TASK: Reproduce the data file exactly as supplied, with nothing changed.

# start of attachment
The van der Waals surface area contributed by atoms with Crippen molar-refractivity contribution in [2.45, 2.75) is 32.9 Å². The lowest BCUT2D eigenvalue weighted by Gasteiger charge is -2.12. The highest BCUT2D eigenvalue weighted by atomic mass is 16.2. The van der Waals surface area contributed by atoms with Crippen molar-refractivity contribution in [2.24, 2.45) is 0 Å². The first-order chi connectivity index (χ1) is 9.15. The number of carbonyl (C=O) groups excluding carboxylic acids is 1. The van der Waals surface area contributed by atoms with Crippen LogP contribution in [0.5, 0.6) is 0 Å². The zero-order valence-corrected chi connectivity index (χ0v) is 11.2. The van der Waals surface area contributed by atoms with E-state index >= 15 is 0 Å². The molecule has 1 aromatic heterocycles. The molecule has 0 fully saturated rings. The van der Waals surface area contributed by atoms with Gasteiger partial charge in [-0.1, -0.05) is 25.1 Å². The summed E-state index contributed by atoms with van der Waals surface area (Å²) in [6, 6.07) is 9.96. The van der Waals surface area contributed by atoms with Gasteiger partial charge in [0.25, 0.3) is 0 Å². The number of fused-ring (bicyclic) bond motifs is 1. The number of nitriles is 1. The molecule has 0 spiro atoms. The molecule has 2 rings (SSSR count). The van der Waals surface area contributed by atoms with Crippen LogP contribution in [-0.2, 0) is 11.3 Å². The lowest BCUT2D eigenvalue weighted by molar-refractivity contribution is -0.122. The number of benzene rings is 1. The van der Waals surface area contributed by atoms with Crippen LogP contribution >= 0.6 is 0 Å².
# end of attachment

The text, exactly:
The van der Waals surface area contributed by atoms with Crippen molar-refractivity contribution in [2.45, 2.75) is 32.9 Å². The lowest BCUT2D eigenvalue weighted by Gasteiger charge is -2.12. The highest BCUT2D eigenvalue weighted by atomic mass is 16.2. The van der Waals surface area contributed by atoms with Crippen molar-refractivity contribution in [2.24, 2.45) is 0 Å². The first-order chi connectivity index (χ1) is 9.15. The number of carbonyl (C=O) groups excluding carboxylic acids is 1. The van der Waals surface area contributed by atoms with Crippen LogP contribution in [0.5, 0.6) is 0 Å². The zero-order valence-corrected chi connectivity index (χ0v) is 11.2. The van der Waals surface area contributed by atoms with E-state index >= 15 is 0 Å². The molecule has 1 aromatic heterocycles. The molecule has 0 fully saturated rings. The van der Waals surface area contributed by atoms with Gasteiger partial charge in [-0.1, -0.05) is 25.1 Å². The summed E-state index contributed by atoms with van der Waals surface area (Å²) in [6, 6.07) is 9.96. The van der Waals surface area contributed by atoms with Gasteiger partial charge in [0.25, 0.3) is 0 Å². The number of fused-ring (bicyclic) bond motifs is 1. The number of nitriles is 1. The molecule has 0 spiro atoms. The molecule has 2 rings (SSSR count). The van der Waals surface area contributed by atoms with Crippen LogP contribution in [-0.2, 0) is 11.3 Å². The lowest BCUT2D eigenvalue weighted by molar-refractivity contribution is -0.122. The number of benzene rings is 1. The van der Waals surface area contributed by atoms with Crippen LogP contribution >= 0.6 is 0 Å².